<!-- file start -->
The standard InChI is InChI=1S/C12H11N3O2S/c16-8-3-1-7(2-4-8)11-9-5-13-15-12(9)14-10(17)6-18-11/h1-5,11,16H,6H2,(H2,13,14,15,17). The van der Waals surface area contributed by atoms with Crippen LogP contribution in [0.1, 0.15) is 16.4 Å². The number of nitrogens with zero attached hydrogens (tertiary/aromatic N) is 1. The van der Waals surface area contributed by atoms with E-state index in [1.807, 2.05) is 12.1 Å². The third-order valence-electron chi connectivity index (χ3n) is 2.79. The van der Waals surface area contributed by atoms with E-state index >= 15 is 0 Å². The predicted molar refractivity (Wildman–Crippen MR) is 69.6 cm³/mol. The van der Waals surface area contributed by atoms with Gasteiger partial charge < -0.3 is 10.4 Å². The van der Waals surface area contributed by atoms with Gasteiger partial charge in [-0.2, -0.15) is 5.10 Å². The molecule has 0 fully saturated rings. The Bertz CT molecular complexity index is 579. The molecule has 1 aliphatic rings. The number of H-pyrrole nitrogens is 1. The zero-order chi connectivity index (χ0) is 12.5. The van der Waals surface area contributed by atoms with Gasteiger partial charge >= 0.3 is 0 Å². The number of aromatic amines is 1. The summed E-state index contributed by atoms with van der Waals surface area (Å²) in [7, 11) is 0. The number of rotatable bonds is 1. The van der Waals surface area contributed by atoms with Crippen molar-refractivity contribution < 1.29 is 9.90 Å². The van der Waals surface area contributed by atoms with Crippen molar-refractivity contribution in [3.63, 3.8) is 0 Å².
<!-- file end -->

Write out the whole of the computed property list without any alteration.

The standard InChI is InChI=1S/C12H11N3O2S/c16-8-3-1-7(2-4-8)11-9-5-13-15-12(9)14-10(17)6-18-11/h1-5,11,16H,6H2,(H2,13,14,15,17). The van der Waals surface area contributed by atoms with Crippen LogP contribution in [0.1, 0.15) is 16.4 Å². The number of nitrogens with zero attached hydrogens (tertiary/aromatic N) is 1. The van der Waals surface area contributed by atoms with E-state index in [1.807, 2.05) is 12.1 Å². The third-order valence-electron chi connectivity index (χ3n) is 2.79. The van der Waals surface area contributed by atoms with E-state index >= 15 is 0 Å². The predicted molar refractivity (Wildman–Crippen MR) is 69.6 cm³/mol. The van der Waals surface area contributed by atoms with Gasteiger partial charge < -0.3 is 10.4 Å². The van der Waals surface area contributed by atoms with Gasteiger partial charge in [-0.2, -0.15) is 5.10 Å². The molecule has 0 fully saturated rings. The Bertz CT molecular complexity index is 579. The molecule has 1 aliphatic rings. The number of H-pyrrole nitrogens is 1. The zero-order chi connectivity index (χ0) is 12.5. The van der Waals surface area contributed by atoms with Gasteiger partial charge >= 0.3 is 0 Å². The number of aromatic amines is 1. The summed E-state index contributed by atoms with van der Waals surface area (Å²) in [7, 11) is 0. The number of rotatable bonds is 1. The van der Waals surface area contributed by atoms with Crippen molar-refractivity contribution < 1.29 is 9.90 Å². The van der Waals surface area contributed by atoms with Crippen molar-refractivity contribution in [3.63, 3.8) is 0 Å².